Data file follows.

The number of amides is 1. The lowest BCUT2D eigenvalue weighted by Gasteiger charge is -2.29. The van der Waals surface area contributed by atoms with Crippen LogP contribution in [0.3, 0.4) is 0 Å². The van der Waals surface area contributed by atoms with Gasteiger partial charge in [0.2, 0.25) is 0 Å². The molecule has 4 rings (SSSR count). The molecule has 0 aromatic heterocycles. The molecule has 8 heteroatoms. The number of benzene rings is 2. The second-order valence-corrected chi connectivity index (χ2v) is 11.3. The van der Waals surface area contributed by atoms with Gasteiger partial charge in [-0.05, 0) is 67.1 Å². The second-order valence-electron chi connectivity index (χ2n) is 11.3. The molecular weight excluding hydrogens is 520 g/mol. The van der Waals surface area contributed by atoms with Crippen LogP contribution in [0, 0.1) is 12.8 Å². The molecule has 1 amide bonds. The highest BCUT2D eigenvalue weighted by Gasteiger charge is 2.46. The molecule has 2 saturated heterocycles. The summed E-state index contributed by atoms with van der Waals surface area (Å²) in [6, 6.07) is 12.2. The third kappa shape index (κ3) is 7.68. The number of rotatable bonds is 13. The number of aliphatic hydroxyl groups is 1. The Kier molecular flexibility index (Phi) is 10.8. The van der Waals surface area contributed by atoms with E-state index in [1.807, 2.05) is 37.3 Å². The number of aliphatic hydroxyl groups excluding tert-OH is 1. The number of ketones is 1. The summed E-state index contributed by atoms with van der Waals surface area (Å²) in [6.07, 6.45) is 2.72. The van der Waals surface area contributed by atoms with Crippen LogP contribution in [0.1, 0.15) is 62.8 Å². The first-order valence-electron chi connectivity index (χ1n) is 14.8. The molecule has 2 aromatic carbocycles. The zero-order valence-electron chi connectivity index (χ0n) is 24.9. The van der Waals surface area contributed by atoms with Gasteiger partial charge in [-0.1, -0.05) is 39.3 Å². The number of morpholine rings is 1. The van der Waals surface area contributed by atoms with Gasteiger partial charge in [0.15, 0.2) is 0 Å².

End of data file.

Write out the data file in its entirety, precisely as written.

The number of amides is 1. The lowest BCUT2D eigenvalue weighted by Gasteiger charge is -2.29. The van der Waals surface area contributed by atoms with Crippen LogP contribution in [0.3, 0.4) is 0 Å². The van der Waals surface area contributed by atoms with Gasteiger partial charge in [0.2, 0.25) is 0 Å². The molecule has 4 rings (SSSR count). The molecule has 0 aromatic heterocycles. The molecule has 8 heteroatoms. The number of benzene rings is 2. The second-order valence-corrected chi connectivity index (χ2v) is 11.3. The van der Waals surface area contributed by atoms with Gasteiger partial charge in [-0.05, 0) is 67.1 Å². The second-order valence-electron chi connectivity index (χ2n) is 11.3. The molecular weight excluding hydrogens is 520 g/mol. The van der Waals surface area contributed by atoms with Crippen LogP contribution in [0, 0.1) is 12.8 Å². The molecule has 1 amide bonds. The highest BCUT2D eigenvalue weighted by Gasteiger charge is 2.46. The molecule has 2 saturated heterocycles. The summed E-state index contributed by atoms with van der Waals surface area (Å²) in [6, 6.07) is 12.2. The third kappa shape index (κ3) is 7.68. The number of rotatable bonds is 13. The number of aliphatic hydroxyl groups is 1. The Kier molecular flexibility index (Phi) is 10.8. The van der Waals surface area contributed by atoms with E-state index in [1.807, 2.05) is 37.3 Å². The number of aliphatic hydroxyl groups excluding tert-OH is 1. The number of ketones is 1. The summed E-state index contributed by atoms with van der Waals surface area (Å²) in [6.07, 6.45) is 2.72. The van der Waals surface area contributed by atoms with Crippen LogP contribution in [0.1, 0.15) is 62.8 Å². The first-order valence-electron chi connectivity index (χ1n) is 14.8. The molecule has 2 aromatic carbocycles. The zero-order valence-electron chi connectivity index (χ0n) is 24.9. The van der Waals surface area contributed by atoms with Gasteiger partial charge in [-0.1, -0.05) is 39.3 Å². The number of morpholine rings is 1. The van der Waals surface area contributed by atoms with Gasteiger partial charge in [0.15, 0.2) is 0 Å².